...and then it might be too late.
An update from Delta CEO Ed Bastian: pic.twitter.com/udNN0kzbKs— Delta (@Delta) August 8, 2016
Recently, Delta Airlines suffered a weeklong outage that, if you take it on it's face, ticks just about every box on a security person's disaster recovery planning scenario.
Delta has given multiple interviews on what happened. Although details are still being pieced together, essentially the company had a power issue, and when it tried to go to backup systems, they had failures. I managed a data center for several years, and this what keeps data center mangers up at night: the what-if-it-doesn't-come-back-up scenario.
The outage cost Delta millions of dollars in recovery effort, including vouchers that were given to customers who were inconvenienced. They severely impacted travelers by cancelling hundreds of flights, and likely suffered some reputational damage.
Hindsight being 20/20, this scenario - with good risk management - can be avoided, or at the very least can be reduced, but it takes awareness, resources and buy in from top management. Ed Bastian, the CEO of Delta, has taken personal responsibility for the failure. We can expect significant internal review of the disaster preparedness scenarios their IT teams are involved in.
Business continuity and disaster recovery is also a security professional's concern, impacting the CIA triad's most demanding principle, Availability. Availability means that information is available to users when they need it. Availability can take many different forms, depending on the business context. Delta, as a company which operates 24x7x365, relies on availability and any impact to that also impacts the timing of fleet operations. Even minor disruptions cause cascades which severely and adversely affect the business. Sensitivity to availability is one reason it took so long for Delta to fully recover; the longer they stayed down the worse the problem got amplified.
"The system moved to backup power but not all the servers were connected to it," Bastian told the WSJ.
Documentation is a key to all disaster planning. You have to understand in your disaster recovery (DR) plan what will and will not be part of your backup system. It is very expensive to maintain a full replica of your systems, so your DR plan might account for only a partial recovery. The business risk of a partial recovery must be documented and communicated so everyone understands what will happen in a disaster scenario. Bastian commented "We did not believe, by any means, that we had this kind of vulnerability."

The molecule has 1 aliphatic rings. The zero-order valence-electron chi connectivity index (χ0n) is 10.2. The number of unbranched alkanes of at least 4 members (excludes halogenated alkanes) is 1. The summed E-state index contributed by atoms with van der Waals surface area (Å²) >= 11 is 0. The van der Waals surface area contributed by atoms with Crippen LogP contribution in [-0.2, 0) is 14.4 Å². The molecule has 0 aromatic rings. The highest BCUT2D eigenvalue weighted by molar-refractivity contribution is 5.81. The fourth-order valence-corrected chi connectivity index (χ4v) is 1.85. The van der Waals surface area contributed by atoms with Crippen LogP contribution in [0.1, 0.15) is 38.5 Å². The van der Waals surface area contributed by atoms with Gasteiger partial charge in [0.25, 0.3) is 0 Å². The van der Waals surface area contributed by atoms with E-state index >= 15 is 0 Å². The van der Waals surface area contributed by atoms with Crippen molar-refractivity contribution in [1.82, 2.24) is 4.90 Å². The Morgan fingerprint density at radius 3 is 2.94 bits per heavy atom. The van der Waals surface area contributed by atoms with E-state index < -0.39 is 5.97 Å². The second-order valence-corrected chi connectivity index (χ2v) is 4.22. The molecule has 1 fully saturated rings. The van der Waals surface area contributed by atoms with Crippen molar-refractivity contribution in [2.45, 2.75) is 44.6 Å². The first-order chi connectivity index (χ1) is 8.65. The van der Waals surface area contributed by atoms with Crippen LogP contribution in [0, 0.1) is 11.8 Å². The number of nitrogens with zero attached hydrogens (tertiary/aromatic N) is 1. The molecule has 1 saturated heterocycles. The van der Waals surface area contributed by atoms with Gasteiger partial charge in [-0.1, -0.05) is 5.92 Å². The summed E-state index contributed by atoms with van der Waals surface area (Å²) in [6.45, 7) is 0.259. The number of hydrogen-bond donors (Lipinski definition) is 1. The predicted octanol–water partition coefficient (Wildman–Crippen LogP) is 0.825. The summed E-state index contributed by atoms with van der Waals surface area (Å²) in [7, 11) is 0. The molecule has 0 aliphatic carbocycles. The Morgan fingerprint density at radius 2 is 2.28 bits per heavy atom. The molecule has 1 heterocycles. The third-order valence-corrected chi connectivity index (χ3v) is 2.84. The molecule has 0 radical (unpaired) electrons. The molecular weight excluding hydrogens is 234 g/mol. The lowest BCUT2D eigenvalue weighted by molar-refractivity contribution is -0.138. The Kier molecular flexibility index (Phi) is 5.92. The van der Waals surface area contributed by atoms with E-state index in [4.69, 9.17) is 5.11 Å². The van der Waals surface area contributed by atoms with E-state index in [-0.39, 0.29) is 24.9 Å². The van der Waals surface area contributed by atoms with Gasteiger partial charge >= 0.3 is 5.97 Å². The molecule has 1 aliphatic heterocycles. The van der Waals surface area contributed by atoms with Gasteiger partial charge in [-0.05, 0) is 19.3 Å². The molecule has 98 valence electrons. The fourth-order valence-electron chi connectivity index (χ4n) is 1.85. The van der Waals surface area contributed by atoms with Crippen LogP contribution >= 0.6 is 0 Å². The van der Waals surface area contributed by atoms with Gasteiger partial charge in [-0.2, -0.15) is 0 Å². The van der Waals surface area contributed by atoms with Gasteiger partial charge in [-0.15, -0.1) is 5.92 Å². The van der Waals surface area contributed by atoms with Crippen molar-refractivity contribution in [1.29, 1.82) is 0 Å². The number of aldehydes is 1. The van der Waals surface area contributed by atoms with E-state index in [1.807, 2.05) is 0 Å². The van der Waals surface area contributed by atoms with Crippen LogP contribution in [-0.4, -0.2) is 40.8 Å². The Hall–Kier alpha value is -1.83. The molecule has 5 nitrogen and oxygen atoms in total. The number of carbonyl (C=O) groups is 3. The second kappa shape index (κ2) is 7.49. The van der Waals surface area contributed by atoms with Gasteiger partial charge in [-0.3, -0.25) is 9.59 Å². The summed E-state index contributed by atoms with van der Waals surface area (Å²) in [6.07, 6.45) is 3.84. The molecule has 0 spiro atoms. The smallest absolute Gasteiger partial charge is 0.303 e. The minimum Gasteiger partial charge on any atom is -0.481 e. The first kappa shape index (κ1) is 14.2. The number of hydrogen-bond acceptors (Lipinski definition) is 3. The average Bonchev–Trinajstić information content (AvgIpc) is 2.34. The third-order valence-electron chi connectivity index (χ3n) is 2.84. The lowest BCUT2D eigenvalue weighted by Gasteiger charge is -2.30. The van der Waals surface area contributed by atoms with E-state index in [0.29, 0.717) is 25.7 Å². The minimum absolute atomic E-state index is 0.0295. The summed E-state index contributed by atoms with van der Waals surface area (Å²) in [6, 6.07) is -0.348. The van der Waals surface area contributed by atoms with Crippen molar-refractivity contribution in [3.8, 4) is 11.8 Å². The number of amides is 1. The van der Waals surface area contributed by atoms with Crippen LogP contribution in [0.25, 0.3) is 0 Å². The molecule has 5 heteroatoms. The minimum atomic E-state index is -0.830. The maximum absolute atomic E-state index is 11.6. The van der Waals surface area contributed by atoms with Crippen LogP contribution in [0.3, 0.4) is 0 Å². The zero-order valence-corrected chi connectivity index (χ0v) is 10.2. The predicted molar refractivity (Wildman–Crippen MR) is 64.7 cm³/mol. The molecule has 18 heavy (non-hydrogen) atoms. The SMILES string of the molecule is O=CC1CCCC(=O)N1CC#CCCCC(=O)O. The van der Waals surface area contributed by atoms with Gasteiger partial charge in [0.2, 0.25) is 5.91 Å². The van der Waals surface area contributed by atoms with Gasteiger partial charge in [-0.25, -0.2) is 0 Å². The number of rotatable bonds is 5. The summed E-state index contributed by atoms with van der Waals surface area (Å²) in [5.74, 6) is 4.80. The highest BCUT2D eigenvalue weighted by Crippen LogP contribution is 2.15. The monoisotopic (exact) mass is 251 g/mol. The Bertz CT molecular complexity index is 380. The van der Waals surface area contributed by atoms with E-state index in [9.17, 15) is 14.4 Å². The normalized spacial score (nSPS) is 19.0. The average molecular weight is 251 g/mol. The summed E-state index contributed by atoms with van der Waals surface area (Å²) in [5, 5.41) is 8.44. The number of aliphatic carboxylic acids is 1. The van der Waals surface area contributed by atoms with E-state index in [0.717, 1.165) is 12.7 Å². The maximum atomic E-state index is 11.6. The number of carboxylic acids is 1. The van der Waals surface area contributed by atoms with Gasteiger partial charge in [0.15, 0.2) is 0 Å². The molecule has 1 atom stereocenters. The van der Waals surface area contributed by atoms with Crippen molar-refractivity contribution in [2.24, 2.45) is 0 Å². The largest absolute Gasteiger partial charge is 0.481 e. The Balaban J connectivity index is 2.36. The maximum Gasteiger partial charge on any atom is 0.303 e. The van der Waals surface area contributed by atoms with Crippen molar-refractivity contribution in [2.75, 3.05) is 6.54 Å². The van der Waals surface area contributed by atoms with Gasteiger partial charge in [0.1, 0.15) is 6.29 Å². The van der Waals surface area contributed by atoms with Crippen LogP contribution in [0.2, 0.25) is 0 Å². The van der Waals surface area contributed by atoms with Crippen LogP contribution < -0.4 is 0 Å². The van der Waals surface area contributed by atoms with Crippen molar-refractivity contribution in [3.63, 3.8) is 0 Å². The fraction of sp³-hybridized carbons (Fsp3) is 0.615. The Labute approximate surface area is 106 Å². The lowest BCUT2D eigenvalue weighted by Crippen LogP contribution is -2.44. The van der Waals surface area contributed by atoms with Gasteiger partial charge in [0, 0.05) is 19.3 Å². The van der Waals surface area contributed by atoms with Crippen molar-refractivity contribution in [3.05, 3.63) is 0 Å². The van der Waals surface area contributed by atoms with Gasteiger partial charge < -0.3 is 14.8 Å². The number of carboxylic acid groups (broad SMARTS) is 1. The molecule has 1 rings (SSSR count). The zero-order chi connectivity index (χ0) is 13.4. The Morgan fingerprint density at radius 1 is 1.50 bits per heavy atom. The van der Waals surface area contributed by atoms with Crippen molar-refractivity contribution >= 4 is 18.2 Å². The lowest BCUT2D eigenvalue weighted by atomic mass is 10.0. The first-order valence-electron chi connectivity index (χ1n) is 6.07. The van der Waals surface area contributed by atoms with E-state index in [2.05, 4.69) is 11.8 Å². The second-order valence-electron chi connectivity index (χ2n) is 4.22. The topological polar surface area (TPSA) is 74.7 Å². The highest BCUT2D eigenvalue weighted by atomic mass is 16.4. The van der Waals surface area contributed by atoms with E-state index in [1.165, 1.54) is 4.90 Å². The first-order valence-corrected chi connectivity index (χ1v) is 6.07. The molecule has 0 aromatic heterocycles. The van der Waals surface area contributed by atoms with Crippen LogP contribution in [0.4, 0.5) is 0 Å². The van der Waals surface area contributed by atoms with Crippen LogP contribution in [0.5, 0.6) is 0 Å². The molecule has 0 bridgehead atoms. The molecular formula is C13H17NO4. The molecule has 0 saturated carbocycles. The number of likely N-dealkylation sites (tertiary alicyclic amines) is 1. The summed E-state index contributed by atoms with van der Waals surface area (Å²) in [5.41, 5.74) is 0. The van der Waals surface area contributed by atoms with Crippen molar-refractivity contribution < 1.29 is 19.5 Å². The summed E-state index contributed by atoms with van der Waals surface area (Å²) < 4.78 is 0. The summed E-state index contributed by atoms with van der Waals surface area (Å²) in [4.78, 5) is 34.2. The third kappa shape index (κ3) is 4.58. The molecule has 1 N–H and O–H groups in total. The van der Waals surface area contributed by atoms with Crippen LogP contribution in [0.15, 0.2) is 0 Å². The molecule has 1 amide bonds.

Use this issue, and that of a few weeks earlier of Southwest Airlines that lasted four days, to review your business continuity/disaster recovery plans, and especially create them if you don't have any in place. Test your recovery plans at regular intervals, using tabletop walkthroughs and actual recovery techniques, and make upper management aware of the outcomes. Use these results to drive improvements in planning for availability, and you can avoid or reduce the impact of a disaster scenario. And always remember to revisit and update your plan at regular intervals, especially at the conclusion of a test, to ensure you have up to date and relevant information.
At a minimum, your disaster plan should include:
- Paper copies of everything relevant to the disaster plan; online resources will likely be disrupted, even if you have highly available systems or cloud-based ones
- Contact information of all relevant stakeholders in a disaster; C-levels, technicians, business people, customers; anyone who would need to be part of the recovery scenarios; include physical addresses of sites and phone numbers of required resources
- A list of required vendors your organization needs to operate in the event of a disaster scenario; include contact information for those vendors
- A map of all systems which would function on backup power; include all the networking devices between the systems (switches, routers, storage); map the systems to business functions so you can see visually which functions would be disrupted and which would be operational
- Maps of physical locations that are relevant to disaster recovery
- Forms which are critical to business operations such as supply order forms, injury reports, expense tracking, etc
- Disaster declaration procedures, and communication procedures (who to contact when, who is in charge of media relations, etc)
- Checklists and runbooks on operations processes - specifically this is required so the distractions of a disaster do not impact running operations, and don't require memory or specific skill to accomplish
This is just a short list, and does not go into the specifics of disaster planning, but it's a good start and validation point. Once you have checked off this list, start to look at recovery time objectives (RTO), recovery point objectives (RPO), and true business continuity process (processes which allow business to continue uninterrupted, even during an outage). There's a host of resources online and third party providers which are available to help.
According to the WSJ article, “It’s not clear the priorities in our investment have been in the right place,” Mr. Bastian said. “It has caused us to ask a lot of questions which candidly we don’t have a lot of answers for.” Upper management can be reluctant to put money into disaster recovery, seeing it more as an insurance policy, which it partially is. Testing isn't just to vet your plans, it's also to ensure that priorities get positioned correctly. If testing shows that not all systems would be recoverable, then investment can justified.
Disaster planning requires time and some resources to accomplish. This is an investment in the future, and any time invested now will be offset by the reduction in recovery time later, and hopefully, the lessened impact on your business operations.